Here are ideas for reusing items as planters or pots from the ThriftyFun community. Post your own unusual planter ideas below.
I have fun imagining how I can use various discarded items as planters. My favorite was a pair of my husband's work boots. Having been owned by a man, these boots were well broken in, and ready for the landfill. I opened them up (you can leave the laces in place), and filled them with soil. I happened to plant chicks 'n hens in them. They are still in my garden biodegrading, and covered with chicks, for who knows how long.
You can cut holes in the toes for additional planting possibilities. I hope to find another pair at garage sales this summer, to paint white. I'll put some allysum in the toes, and vinca vines draped around the cuffs, with maybe red geraniums, or petunias coming out of the top.
Now, if you're familiar with "pack boots" (they are usually constructed of green rubber). These make good substitutes for those long, hanging, plastic planters with holes cut out of the sides for plants with runners (like strawberries, or spider plants), and I've also seen them done with impatients. Just fashion a hanger using the eyelets, cut some slits in the sides, and toes, and fill with dirt. Arrange plants in the slits and tops. Or put the parent plant in the top, and open the slits up for the anticipated runners. Voila!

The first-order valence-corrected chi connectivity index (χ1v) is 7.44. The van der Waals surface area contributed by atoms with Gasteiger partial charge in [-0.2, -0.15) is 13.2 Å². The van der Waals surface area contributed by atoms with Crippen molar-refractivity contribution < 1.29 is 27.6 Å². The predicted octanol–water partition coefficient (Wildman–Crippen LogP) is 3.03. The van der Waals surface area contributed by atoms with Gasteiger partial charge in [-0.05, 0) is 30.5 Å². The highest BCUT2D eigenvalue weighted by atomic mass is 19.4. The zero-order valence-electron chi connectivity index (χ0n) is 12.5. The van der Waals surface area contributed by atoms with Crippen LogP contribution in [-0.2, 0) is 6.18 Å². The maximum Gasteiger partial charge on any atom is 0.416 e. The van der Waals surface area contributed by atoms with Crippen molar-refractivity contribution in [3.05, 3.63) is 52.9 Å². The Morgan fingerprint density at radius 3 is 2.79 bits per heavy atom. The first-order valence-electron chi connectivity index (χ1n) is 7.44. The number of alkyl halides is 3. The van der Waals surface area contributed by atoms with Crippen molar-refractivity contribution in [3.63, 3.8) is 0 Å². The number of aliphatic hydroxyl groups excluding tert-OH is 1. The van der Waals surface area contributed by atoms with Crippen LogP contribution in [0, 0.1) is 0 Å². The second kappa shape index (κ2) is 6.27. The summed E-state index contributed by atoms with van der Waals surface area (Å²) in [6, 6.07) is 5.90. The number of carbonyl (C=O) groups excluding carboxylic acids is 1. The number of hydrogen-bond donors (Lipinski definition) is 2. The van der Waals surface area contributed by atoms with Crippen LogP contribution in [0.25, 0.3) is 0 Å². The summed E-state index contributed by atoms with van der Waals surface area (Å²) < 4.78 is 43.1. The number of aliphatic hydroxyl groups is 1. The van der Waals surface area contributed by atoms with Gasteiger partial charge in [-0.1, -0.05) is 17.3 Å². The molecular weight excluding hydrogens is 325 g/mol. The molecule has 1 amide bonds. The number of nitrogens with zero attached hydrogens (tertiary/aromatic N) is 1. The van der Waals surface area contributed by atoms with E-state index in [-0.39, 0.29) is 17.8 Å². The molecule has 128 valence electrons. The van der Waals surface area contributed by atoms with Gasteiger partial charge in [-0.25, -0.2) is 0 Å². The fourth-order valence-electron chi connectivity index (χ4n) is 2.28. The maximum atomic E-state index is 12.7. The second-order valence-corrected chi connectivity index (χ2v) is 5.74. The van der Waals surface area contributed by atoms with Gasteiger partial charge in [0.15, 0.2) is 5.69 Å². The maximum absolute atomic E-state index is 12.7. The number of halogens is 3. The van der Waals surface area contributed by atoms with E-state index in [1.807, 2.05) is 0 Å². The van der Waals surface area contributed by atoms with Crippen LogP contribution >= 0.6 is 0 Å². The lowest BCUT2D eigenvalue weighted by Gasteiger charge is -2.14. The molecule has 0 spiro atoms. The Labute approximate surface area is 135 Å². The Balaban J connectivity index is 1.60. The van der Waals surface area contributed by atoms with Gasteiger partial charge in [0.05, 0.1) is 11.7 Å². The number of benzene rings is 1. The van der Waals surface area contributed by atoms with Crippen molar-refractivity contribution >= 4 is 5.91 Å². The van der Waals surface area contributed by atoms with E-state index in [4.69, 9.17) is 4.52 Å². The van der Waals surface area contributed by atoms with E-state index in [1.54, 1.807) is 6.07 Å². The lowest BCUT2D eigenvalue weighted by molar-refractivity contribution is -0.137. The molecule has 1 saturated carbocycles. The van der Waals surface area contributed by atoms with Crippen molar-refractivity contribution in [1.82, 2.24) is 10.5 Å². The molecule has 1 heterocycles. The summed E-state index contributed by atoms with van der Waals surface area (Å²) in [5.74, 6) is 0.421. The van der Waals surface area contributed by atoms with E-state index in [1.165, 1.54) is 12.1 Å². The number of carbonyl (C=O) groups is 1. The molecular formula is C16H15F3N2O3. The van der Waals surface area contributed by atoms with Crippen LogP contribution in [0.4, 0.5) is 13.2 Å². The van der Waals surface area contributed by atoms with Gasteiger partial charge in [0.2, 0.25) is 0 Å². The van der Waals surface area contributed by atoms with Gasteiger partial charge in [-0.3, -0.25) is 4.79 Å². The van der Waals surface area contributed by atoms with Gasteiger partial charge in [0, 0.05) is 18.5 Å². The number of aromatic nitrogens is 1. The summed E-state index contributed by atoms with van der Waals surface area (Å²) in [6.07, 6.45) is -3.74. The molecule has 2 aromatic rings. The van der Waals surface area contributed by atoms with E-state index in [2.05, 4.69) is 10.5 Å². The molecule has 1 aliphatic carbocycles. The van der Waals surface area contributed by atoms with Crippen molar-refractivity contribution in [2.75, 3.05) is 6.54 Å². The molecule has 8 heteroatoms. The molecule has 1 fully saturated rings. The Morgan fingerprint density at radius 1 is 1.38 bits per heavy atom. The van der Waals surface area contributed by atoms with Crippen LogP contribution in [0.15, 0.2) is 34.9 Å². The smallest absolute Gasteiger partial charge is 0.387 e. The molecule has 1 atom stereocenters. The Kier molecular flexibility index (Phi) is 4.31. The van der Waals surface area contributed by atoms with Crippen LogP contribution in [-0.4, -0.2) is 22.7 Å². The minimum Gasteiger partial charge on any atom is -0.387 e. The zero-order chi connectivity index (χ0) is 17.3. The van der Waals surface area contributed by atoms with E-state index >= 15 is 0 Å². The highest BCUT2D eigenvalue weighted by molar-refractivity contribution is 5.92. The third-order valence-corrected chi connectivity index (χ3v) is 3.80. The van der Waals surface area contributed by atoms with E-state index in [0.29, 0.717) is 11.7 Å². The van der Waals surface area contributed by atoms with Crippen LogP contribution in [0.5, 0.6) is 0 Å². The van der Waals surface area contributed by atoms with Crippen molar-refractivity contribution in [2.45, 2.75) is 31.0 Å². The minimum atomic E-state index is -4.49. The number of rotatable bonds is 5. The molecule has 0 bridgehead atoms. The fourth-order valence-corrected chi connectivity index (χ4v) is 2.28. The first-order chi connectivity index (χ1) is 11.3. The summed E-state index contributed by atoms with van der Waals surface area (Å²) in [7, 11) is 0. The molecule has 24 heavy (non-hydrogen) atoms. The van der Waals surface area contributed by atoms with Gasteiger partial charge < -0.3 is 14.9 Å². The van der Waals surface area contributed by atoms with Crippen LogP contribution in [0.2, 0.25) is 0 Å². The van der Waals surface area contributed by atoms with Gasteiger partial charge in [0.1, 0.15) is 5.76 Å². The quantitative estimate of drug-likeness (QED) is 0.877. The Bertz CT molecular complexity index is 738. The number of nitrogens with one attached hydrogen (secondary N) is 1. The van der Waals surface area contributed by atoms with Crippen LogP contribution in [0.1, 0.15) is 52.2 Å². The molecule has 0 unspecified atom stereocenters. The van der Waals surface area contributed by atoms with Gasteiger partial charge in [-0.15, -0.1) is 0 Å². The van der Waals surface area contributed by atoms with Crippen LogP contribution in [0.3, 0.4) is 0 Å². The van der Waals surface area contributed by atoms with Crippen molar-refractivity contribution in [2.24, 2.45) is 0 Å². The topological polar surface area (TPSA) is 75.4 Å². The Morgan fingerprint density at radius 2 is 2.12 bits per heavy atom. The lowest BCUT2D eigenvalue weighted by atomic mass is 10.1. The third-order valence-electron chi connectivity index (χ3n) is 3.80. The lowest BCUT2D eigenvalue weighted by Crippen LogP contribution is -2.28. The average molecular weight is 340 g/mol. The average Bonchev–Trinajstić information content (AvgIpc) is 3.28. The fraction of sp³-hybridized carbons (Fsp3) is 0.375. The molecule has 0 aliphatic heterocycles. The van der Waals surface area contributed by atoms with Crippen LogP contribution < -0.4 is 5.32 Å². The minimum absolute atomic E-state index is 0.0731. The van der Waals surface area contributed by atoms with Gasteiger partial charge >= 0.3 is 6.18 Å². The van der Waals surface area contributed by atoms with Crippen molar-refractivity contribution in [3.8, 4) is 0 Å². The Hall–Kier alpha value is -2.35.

I use old large cooking pots or tea kettles as planters. An elderly aunt of mine died last year, and I inherited some of them. They are too grungey to cook with but perfect for annuals on my porch.
Child's plastic sandpail (String the plastic shovel through the handle.), a little red wagon, Easter basket, vintage coffee pot, an old ringer washer, an old hiking boot, an empty restaurant size can of fruits/vegetables, a basket, a child's toy dump truck, an old washtub, a canoe, a "old-time" wooden tool box, a mailbox, rain boots.
I own 2 cats and go through a lot of cat litter. I always buy the litter in the plastic buckets. Once they are empty, I drill drainage holes in the bottom, slap a little paint on the bucket and decorate. Fill with dirt and plant whatever you desire. Right now, I'm growing tomatoes and cucumbers in them. They work great.
Absolutely everything can be used as a planter, using your "imagination" is the key. Adding the right flower arrangement and bow is the reward. Syd, who can see something recycleable in every piece of discards. My latest was the half-moon hospital spit up dishes, got four. Ideal for dish gardens for hospital or nursing home patients.